where d is the grain size, t is the thickness of the grain boundary (barrier width), and εgb is the internal dielectric constant of the barrier material. Since the grain size of the present samples decreased with the increasing additive, Equation 1 predicts that the higher dielectric constant for the 0.5 vol.% sample is not related to the grain size, but it may be connected to a change in the grain boundary characteristics such as εgb and t after adding the additive. The reason for the change of grain boundary characteristic is still unclear, but it is possible that the Al2O3 nanoparticles had a reaction with the matrix of the CC3.1TO, and as a result, the formation of Al-metal oxide phases at the grain boundary produced other products in small amounts which could not be detect by XRD . However, the higher density for the 0.5 vol.% sample can be explained by the observed higher dielectric constant in the present work.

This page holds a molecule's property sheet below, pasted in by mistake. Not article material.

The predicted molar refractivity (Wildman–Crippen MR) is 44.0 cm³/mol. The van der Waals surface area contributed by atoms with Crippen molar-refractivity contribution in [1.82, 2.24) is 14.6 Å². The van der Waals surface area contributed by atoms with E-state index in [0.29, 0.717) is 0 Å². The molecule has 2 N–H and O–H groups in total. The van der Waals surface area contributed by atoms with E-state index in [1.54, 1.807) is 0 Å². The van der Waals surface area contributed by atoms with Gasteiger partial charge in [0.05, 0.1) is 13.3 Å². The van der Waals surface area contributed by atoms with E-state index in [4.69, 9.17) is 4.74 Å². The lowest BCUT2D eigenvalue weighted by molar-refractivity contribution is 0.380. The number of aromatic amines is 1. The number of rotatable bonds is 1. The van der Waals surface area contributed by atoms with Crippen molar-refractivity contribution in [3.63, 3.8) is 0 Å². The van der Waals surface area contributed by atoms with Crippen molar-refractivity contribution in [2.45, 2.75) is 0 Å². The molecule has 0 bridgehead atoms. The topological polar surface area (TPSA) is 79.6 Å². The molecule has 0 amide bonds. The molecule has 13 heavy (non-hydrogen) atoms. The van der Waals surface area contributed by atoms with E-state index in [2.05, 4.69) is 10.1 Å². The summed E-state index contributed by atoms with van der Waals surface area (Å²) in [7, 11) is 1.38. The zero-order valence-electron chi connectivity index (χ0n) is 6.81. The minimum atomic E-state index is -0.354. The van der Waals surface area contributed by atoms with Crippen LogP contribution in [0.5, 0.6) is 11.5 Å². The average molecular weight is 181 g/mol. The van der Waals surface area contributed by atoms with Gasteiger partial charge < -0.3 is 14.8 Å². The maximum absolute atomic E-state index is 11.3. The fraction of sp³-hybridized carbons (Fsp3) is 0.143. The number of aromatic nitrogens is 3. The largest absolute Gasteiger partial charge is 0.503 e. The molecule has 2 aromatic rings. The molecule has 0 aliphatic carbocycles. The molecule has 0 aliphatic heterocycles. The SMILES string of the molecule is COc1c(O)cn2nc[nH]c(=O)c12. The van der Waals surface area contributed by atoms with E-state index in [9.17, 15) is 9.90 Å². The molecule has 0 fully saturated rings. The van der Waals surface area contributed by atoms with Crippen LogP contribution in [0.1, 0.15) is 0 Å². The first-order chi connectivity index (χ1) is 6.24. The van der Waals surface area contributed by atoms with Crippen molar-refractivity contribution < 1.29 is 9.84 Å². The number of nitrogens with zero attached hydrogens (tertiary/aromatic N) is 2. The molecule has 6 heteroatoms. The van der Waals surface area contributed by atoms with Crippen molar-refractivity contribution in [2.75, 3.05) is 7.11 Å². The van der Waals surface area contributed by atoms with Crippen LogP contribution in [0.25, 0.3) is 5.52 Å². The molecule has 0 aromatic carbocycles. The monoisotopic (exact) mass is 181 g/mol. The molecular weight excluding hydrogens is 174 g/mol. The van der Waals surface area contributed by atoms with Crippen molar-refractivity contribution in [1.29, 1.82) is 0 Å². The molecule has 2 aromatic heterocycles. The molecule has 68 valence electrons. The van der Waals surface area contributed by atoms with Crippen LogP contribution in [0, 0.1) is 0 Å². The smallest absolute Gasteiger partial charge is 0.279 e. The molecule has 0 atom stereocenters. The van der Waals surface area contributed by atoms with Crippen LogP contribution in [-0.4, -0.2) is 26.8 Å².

CC3.1TO-Al2O3 nanocomposites were fabricated for the first time. The samples were prepared using a solid-state reaction. The CC3.1TO ceramics showed a duplex microstructure, consisting of coarse and fine grains, while the nanocomposites showed mainly fine grains in their microstructure due to the fact that the additive inhibited grain growth. The additive also enhanced the hardness value especially for the 1 vol.% sample. However, the CC3.1TO and 0.5 vol.% Al2O3 showed a high dielectric constant with a strong dielectric frequency dispersion especially at low temperatures and also had a lowered loss tangent value, as compared with other samples. These results indicate that the addition of nanoparticles may be an alternative method to improve the dielectric behavior in some other giant dielectric materials.
This work was supported by The Thailand Research Fund (TRF), Thailand's Office of the Higher Education Commission (OHEC), and Faculty of Science and Graduate School, Chiang Mai University. The authors would like to thank Prof. Dr. Tawee Tunkasiri for his help in many facilities.
Department of Physics, Faculty of Science, Naresuan University
Department of Physics and Materials Science, Faculty of Science, Chiang Mai University